This past month saw a lot of preparation work for WordPress 6.0, due to release on 24 May 2022. This major release brings exciting improvements – read on to find out more about the latest happenings in the WordPress project.
WordPress 6.0 Release Candidate 1
The first release candidate (RC1) for WordPress 6.0 is now available for download. Help improve the project by testing and translating this version to non-English languages. Check out the RC1 release post to learn what’s new and how to contribute. For a more in-depth look at the upcoming changes, you can refer to the WordPress 6.0 Field Guide.
WordPress 6.0 is packed with all kinds of improvements for everyone. It brings new blocks, accessibility enhancements, refined design tools, the ability to switch theme styles easily, multi-block partial text selection, and a new block locking interface, to name a few of its highlights.
Gutenberg releases: Versions 13.0 and 13.1 are here
Gutenberg 13.0 shipped on April 14, 2022, and introduced the final updates that will be part of WordPress 6.0. These include an improved editor experience (with the ability to select text across blocks), better responsive blocks, and prominently exposed block patterns.Gutenberg 13.1 landed on April 27, 2022. This version adds border support to the Columns block and accessibility and Comment block improvements.
Team updates: Updated guidelines for in-person events, redesign of the Gutenberg page, and more
The Community team announced updated Covid-19 guidelines for official WordPress events.The redesign of the Gutenberg landing page on WordPress.org is nearing completion.#WPDiversity announced new meeting times for Asia-Pacific (APAC) areas. You can express your interest in this post.The Training team plans to migrate the Contributor Training materials to Learn WordPress. This move will help consolidate all the community-based training content in one place.All learners on Learn WordPress can now enjoy using a live WordPress demo site as they go through courses on the site.Read the latest edition of the Meetup Organizer Newsletter.Everyone is welcome and encouraged to join the new Photo Directory team meetings. They are held on the first Friday of every month at 14:00 UTC in the #photos channel of the Make WordPress Slack.The Performance team published a follow-up post with the next steps on the WebP proposal.Check out the projects the Design team contributed to over the past couple of weeks.Official Featured and Beta plugins now limit ownership and committer changes.The April 2022 edition of the Polyglots Monthly Newsletter was published.The latest edition of People of WordPress features Meher Bala, a frontend web developer and community builder from India.The #props channel of the Make WordPress Slack is now connected to the WordPress.org profile activity! This way when you give props, it will be included on your WordPress.org profile and the profile of those you mention. This change is part of a larger project that will help credit more non-code contributions.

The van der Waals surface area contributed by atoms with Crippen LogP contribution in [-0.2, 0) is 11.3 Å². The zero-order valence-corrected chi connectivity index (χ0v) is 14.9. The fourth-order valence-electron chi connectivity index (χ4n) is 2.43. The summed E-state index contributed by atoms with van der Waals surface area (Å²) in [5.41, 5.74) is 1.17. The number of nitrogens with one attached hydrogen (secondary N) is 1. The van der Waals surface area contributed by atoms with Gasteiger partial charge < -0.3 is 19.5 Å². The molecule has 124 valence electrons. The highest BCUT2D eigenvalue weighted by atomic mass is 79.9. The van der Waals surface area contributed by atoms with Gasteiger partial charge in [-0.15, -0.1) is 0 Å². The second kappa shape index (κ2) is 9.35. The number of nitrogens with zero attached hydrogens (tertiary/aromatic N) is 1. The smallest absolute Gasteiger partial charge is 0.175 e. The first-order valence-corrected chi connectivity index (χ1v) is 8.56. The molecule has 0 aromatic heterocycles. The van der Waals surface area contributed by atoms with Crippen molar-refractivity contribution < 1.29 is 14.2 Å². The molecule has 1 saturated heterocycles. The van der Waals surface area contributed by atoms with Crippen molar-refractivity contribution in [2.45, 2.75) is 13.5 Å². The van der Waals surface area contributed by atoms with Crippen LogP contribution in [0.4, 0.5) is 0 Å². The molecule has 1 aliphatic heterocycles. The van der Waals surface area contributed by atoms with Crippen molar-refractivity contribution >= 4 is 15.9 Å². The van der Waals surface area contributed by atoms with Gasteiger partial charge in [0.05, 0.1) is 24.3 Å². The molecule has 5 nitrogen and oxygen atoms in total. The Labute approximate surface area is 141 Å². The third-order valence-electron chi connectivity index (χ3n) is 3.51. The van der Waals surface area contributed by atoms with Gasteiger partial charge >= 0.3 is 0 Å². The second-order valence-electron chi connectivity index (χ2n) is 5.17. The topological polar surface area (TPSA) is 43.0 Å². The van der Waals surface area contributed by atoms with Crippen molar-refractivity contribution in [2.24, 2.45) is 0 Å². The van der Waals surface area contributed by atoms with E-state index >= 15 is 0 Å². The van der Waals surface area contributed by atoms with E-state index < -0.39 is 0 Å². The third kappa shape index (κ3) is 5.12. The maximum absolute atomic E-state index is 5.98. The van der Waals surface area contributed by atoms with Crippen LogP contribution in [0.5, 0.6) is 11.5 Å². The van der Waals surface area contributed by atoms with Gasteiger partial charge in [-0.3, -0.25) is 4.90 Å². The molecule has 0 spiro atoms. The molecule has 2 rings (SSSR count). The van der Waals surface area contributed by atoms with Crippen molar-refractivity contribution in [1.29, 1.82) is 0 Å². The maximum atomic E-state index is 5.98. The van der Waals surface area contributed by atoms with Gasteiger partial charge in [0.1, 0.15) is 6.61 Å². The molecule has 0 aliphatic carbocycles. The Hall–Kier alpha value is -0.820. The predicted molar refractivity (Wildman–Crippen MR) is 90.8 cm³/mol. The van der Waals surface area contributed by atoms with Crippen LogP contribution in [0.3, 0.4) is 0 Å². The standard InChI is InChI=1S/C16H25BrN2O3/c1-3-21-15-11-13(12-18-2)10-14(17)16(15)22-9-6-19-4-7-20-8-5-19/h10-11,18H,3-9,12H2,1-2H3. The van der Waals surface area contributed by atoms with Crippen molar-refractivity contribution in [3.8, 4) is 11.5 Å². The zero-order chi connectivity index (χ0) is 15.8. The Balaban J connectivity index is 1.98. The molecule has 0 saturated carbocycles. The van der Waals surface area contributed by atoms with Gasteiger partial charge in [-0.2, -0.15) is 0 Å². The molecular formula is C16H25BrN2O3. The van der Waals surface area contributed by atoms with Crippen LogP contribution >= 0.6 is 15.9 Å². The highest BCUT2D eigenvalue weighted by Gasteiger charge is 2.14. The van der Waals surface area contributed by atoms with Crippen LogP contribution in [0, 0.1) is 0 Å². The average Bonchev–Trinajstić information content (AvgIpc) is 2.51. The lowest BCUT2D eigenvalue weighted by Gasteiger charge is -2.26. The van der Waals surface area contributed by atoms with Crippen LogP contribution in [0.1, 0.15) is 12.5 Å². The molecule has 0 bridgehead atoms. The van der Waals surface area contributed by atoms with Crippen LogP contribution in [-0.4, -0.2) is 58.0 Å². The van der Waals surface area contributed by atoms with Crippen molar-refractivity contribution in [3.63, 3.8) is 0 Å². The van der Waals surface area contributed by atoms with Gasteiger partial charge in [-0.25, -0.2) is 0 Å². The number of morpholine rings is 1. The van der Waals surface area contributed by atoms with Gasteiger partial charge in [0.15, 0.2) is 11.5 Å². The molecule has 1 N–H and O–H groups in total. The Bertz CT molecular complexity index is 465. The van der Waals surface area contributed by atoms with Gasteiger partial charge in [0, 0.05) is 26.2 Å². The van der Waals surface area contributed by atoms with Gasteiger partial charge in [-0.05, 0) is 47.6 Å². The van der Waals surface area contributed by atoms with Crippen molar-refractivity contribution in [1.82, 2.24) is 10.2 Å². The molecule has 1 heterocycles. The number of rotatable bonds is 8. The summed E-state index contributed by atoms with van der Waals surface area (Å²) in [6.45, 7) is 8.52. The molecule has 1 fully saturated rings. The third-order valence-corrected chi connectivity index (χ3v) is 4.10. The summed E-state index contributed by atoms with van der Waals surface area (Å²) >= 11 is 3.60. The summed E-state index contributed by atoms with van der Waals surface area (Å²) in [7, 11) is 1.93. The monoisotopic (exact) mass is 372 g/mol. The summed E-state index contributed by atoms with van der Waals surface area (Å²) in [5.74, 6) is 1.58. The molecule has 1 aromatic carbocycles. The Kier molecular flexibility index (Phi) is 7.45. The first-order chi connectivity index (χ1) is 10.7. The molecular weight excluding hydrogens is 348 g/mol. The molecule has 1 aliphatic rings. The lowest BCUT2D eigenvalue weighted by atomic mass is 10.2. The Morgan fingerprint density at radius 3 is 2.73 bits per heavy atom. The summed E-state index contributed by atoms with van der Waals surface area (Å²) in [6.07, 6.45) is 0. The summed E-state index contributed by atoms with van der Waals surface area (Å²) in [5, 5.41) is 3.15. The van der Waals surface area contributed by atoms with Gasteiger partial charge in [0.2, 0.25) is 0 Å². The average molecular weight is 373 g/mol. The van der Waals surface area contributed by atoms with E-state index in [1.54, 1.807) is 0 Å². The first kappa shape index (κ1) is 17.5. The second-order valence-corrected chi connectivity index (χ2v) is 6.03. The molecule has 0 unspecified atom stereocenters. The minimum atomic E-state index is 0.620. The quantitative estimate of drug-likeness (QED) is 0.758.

Open feedback/testing calls
Following this proposal for a WordPress Project Contributor Handbook, Executive Director Josepha Haden opened a round of discussions to share feedback on the various handbook sections.Version 19.8 of WordPress for Android and iOS is available for testing.Join the 14th testing call of the Full Site Editing (FSE) Outreach program – “Rallying Recipe Reviewers.” This call focuses on testing blocks that help recipe authors make their recipe blogs more interactive. Leave your feedback by May 18, 2022.
Get ready for WordCamp Europe in Porto
We are four weeks away from WordCamp Europe. After being postponed twice due to the pandemic, the WordPress event is taking place in Porto, Portugal, on 2-4 June 2022. Check out the schedule and get your tickets if you haven’t yet!WordCamp US announced a new program to support underrepresented speakers.WordCamp Irun (Spain) is happening this month on May 21 and 22, 2022.
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